When I was younger, I built things. Rolling out an industrial-sized roll of thick, white paper onto the cold floor of my parent’s glassed-in back porch, I drew grassy fields, rivers, mountains, and beaches that gave way to scribbled-on seas. But that was just the first step. Soon I took out slender wooden train tracks and blocks, building a set of towns and rail networks across my paper countryside.
In the summer, my neighbor and I made paper planes, folding for hours on my grandfathers weather-grayed table in the backyard. We also drew designs in notebooks: go carts, forts, a zip line to deliver notes between houses. My basement table was covered with LEGO models, K’Nex, Tinker-Tots–whatever sets I could find.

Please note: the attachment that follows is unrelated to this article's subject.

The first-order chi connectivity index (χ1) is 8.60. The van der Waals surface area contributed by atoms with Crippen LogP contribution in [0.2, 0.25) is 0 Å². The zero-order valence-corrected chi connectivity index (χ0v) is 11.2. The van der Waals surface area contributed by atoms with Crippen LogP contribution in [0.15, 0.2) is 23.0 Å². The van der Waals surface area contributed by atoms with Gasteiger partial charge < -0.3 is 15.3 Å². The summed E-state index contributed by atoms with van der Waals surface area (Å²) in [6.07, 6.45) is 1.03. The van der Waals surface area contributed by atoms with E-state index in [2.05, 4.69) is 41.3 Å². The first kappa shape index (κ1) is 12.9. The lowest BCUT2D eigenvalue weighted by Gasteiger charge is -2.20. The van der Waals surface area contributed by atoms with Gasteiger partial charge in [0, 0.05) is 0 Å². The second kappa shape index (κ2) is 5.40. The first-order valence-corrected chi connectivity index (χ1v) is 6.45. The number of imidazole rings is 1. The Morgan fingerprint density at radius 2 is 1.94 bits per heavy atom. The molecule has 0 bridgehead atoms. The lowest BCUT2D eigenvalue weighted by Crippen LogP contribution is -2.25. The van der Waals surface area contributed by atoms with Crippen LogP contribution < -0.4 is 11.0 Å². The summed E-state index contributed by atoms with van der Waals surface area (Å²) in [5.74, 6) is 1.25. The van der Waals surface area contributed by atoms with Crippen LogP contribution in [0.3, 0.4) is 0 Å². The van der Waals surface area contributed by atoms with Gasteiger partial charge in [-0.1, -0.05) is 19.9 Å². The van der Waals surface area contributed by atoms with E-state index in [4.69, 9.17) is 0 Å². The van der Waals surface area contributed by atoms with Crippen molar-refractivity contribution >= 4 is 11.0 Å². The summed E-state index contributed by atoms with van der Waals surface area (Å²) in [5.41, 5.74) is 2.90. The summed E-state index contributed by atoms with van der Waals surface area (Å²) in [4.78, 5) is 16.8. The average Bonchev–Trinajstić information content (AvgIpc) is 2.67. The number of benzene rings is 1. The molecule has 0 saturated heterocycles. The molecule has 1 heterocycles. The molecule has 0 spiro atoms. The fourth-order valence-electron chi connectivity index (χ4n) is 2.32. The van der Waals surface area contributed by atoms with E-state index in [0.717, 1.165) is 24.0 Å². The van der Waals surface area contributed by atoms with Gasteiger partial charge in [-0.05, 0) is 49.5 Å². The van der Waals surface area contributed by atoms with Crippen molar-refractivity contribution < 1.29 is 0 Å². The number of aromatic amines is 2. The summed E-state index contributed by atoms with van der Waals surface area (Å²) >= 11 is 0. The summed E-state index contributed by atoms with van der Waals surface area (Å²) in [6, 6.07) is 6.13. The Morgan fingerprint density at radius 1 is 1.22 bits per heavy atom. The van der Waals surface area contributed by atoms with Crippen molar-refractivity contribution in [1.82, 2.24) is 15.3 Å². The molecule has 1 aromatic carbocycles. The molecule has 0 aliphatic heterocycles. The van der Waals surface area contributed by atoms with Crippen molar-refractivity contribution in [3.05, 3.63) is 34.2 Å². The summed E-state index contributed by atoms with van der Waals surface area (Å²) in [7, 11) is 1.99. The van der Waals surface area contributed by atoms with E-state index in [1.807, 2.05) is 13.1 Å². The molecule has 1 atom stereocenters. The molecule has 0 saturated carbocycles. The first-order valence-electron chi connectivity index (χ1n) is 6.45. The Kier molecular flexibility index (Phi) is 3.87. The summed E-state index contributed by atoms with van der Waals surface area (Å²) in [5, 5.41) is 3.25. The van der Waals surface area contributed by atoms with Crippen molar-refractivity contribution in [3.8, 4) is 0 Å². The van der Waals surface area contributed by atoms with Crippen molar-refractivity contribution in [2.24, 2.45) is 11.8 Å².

As we got older, we built robots, using a kit to construct and program them. Inspired by the show Robot Wars, we mostly had them fight, filming them on my parent’s VHS camera. But they had other uses, like taking care of my rabbit or trying to go up and down a particularly difficult hill.
These days, I don’t build much. Except with my nephews. But even they often prefer videogames, kickball, and playing with their instruments.
So, considering multimodal composition–through both digital architecture and tactile 3-D printing–brought back a spirit of play and tinkering. The pieces also brought some helpful elements to draw from for concrete teaching moments and larger teaching philosophies.